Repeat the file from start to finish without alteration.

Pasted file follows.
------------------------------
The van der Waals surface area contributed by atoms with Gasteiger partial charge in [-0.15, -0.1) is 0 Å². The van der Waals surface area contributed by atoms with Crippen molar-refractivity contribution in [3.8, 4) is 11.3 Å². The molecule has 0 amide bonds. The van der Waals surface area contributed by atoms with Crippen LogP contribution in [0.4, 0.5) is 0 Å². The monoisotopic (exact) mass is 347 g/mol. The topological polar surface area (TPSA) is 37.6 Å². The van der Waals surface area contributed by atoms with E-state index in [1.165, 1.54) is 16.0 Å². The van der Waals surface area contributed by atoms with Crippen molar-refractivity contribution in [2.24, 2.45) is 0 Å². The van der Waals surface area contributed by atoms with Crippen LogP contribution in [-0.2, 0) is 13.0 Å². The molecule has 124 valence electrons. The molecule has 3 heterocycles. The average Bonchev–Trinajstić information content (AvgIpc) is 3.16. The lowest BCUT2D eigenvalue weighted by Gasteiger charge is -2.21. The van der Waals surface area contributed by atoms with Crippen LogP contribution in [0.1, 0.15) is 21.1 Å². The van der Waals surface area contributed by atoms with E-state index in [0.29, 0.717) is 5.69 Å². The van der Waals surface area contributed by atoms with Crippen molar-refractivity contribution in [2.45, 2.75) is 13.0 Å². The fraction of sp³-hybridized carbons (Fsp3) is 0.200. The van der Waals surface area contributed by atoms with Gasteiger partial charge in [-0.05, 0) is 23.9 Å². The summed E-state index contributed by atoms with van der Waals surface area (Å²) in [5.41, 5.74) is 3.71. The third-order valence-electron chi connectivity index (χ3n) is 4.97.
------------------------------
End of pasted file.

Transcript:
The van der Waals surface area contributed by atoms with Gasteiger partial charge in [-0.15, -0.1) is 0 Å². The van der Waals surface area contributed by atoms with Crippen molar-refractivity contribution in [3.8, 4) is 11.3 Å². The molecule has 0 amide bonds. The van der Waals surface area contributed by atoms with Crippen LogP contribution in [0.4, 0.5) is 0 Å². The monoisotopic (exact) mass is 347 g/mol. The topological polar surface area (TPSA) is 37.6 Å². The van der Waals surface area contributed by atoms with E-state index in [1.165, 1.54) is 16.0 Å². The van der Waals surface area contributed by atoms with Crippen molar-refractivity contribution in [2.24, 2.45) is 0 Å². The van der Waals surface area contributed by atoms with Crippen LogP contribution in [-0.2, 0) is 13.0 Å². The molecule has 124 valence electrons. The molecule has 3 heterocycles. The average Bonchev–Trinajstić information content (AvgIpc) is 3.16. The lowest BCUT2D eigenvalue weighted by Gasteiger charge is -2.21. The van der Waals surface area contributed by atoms with Crippen LogP contribution in [0.1, 0.15) is 21.1 Å². The van der Waals surface area contributed by atoms with E-state index in [0.29, 0.717) is 5.69 Å². The van der Waals surface area contributed by atoms with Crippen molar-refractivity contribution in [2.45, 2.75) is 13.0 Å². The fraction of sp³-hybridized carbons (Fsp3) is 0.200. The van der Waals surface area contributed by atoms with Gasteiger partial charge in [-0.05, 0) is 23.9 Å². The summed E-state index contributed by atoms with van der Waals surface area (Å²) in [5.41, 5.74) is 3.71. The third-order valence-electron chi connectivity index (χ3n) is 4.97.